Saturday, June 2, 2012

Clairette de Die AOP; A Sparkling Wine far Older than Champagne.


from
Behind the French Menu.
by
  

Clairette de Die AOP.
Photograph courtesy of Ellen van den Berg.
   
Clairette de Die AOP –  The oldest sparkling wine in France.
  
Clairette de Die AOP is far older than champagne.  It is a lightly-sparkling wine produced in the southern department of Drôme in the region of the Rhône-Alps in the Rhone Valley. The local's claims of its 2,000-year-old pedigree may be slightly exaggerated, but, certainly this, pétillant, a lightly sparkling wine,  has been produced here for over 1,000 years. Originally, this wine had, unlike Champagne, had only a single fermentation, however, in 1925 the Champagne style bottle was added, and so was a second fermentation.  
   

A Clairette de Die Cuvée Impériale.
Photograph courtesy of jamesonf.
  
Clairette de Die AOP is a light and fruity wine best drunk when it is very young, mostly under two-years of age, and served very cold.  While the traditional Clairette de Die AOP is a demi-sec, a semi-dry wine,  a brut, a dry, version is now available, and both are inexpensive.  In a wine shop in Saint Etienne, a town where an uncle of mine used to live, I saw these wines on sale with prices below twelve Euros per 750cl bottle.  I also saw organic versions of the same wine for similar prices.  In  local, unassuming, but good restaurants, in 2012, you could expect to pay up to fifteen or eighteen Euros for a bottle.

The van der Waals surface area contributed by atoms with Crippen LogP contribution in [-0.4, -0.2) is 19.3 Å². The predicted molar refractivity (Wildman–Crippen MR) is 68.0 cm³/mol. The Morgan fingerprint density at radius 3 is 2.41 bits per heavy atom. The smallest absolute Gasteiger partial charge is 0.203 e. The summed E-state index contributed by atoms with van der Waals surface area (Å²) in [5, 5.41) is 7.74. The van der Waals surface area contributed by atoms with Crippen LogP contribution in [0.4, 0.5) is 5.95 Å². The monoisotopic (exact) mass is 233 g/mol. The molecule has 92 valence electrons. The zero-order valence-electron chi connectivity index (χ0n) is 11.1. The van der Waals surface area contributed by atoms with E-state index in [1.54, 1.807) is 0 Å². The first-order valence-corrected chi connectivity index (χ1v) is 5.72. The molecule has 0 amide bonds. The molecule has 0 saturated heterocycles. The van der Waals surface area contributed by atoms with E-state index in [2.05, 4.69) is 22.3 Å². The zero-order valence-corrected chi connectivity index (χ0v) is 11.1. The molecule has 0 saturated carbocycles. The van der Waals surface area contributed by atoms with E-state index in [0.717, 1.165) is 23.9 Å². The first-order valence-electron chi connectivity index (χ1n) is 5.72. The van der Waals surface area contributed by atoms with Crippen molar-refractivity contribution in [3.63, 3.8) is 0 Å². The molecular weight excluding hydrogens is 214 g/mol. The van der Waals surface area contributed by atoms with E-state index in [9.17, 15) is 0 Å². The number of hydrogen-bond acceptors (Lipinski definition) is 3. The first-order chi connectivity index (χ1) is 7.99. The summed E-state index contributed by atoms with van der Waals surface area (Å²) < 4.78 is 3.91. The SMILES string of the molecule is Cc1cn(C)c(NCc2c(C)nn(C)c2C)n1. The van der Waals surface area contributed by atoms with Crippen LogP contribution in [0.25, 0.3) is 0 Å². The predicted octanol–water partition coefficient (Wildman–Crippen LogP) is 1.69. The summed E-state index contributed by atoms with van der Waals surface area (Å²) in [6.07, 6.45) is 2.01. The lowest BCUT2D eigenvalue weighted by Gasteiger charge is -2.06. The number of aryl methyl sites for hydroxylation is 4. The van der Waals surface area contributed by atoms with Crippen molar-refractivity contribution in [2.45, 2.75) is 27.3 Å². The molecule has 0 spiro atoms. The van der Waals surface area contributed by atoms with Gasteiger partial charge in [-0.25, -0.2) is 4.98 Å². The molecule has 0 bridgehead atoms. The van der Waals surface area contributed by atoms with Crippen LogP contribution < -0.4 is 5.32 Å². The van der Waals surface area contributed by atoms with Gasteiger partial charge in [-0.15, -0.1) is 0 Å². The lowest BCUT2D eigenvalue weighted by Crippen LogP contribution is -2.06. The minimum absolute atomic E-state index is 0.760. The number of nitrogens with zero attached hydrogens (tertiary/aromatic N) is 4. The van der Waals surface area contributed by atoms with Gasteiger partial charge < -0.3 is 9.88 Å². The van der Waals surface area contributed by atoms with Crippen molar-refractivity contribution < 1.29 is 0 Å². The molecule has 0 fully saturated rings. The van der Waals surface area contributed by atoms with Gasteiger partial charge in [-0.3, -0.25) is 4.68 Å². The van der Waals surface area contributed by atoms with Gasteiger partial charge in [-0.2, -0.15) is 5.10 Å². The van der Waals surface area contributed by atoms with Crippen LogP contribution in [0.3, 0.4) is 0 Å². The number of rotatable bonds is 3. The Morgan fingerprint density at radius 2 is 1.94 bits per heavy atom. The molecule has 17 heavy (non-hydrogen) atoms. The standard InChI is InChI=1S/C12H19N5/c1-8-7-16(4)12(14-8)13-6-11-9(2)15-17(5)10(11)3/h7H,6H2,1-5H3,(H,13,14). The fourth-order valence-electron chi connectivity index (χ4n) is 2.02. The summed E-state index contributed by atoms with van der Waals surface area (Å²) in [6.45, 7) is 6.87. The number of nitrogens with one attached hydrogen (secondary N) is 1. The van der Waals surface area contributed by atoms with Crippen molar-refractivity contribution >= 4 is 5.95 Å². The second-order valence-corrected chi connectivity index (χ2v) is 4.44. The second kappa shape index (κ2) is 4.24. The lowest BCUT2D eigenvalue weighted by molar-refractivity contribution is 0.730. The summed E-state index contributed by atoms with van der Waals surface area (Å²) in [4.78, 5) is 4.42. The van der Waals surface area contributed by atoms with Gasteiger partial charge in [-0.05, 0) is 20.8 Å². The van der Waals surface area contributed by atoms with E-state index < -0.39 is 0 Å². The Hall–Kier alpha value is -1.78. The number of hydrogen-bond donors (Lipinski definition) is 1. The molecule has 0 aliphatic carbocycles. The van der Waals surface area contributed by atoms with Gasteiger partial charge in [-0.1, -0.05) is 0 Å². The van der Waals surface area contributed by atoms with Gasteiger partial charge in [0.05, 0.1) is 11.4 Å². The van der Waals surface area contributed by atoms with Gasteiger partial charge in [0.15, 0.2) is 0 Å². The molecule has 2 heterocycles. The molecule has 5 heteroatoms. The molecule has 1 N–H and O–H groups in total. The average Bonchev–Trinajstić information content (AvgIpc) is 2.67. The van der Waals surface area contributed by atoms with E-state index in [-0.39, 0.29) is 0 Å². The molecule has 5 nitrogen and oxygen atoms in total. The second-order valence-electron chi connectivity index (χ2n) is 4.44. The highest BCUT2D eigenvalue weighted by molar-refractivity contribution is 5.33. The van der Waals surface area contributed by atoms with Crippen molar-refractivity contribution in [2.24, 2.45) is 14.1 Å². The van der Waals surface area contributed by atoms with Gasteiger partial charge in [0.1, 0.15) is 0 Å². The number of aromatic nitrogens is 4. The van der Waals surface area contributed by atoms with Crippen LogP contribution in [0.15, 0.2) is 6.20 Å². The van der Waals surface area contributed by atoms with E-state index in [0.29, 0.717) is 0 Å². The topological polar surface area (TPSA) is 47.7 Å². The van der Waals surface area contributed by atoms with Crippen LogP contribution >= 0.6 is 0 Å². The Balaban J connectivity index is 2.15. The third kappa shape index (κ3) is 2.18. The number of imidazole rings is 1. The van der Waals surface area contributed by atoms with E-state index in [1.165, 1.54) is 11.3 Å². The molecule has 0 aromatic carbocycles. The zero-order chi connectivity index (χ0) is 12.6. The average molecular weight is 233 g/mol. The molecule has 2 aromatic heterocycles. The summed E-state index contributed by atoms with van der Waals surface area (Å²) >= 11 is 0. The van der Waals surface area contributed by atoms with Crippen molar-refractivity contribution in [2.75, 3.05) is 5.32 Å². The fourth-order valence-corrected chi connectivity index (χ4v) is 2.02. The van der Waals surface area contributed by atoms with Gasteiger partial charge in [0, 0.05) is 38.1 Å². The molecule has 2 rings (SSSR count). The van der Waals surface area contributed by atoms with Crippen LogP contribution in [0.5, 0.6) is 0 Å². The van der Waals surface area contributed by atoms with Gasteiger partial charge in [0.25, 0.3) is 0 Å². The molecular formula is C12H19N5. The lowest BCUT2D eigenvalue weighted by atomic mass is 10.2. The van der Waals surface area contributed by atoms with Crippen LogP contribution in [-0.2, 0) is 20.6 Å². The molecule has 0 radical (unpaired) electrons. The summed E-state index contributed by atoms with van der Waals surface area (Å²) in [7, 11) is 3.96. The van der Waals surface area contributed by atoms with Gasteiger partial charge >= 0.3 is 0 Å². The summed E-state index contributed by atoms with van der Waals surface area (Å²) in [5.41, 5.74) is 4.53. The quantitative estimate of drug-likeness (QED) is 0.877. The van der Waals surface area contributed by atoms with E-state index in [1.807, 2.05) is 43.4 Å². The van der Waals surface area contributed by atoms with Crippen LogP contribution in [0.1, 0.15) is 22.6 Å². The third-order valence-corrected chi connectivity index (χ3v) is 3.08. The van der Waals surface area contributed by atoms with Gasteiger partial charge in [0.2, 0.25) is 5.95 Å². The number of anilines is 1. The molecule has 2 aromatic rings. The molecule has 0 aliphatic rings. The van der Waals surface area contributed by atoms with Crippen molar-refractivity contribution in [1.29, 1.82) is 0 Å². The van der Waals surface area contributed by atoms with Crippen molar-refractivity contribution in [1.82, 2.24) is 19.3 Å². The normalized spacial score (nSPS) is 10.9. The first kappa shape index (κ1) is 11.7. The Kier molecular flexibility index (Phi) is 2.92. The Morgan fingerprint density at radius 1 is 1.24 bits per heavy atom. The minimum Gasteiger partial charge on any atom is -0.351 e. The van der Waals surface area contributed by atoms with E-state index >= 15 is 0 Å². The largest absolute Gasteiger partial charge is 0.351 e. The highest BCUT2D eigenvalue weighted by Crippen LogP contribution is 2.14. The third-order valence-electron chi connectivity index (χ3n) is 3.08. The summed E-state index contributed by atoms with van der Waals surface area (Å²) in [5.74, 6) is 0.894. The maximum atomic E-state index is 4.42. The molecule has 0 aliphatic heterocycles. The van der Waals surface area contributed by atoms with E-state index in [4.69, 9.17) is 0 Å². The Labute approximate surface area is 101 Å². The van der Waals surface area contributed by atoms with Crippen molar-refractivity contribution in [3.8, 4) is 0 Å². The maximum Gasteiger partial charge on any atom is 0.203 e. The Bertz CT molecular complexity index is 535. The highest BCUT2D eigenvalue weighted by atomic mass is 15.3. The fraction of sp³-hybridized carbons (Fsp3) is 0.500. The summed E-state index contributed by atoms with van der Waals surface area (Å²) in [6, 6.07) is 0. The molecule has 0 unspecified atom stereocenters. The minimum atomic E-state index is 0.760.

You will not find the Clairette de Die AOP in the airport duty-free so stock up when you can.
   

Aging Clairette de Die.
             
 In honor of this wine's age and unique method of production, it is legally labeled as using the 'Méthode Dioise Ancestrale', the diose ancestral, method. The production method is different from that used in other sparkling wines, including Champagnes and Cremants. The Clairette de Die AOP is unique, not only as a sparkling wine, with 1,000 years of history; it is of part of France's wine heritage.
   

À Votre Santé.
Photograph courtesy of abby chicken photography.

All French sparkling wines use sweetness descriptions that very different to still wine. To choose a sweetness that meets your preference use the list at the end of my post on Champagnes or Cremants.
  
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Bryan G. Newman
 
Behind the French Menu
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For information on the unpublished book behind the blog contact Bryan Newman
at
behindthefrenchmenu@gmail.com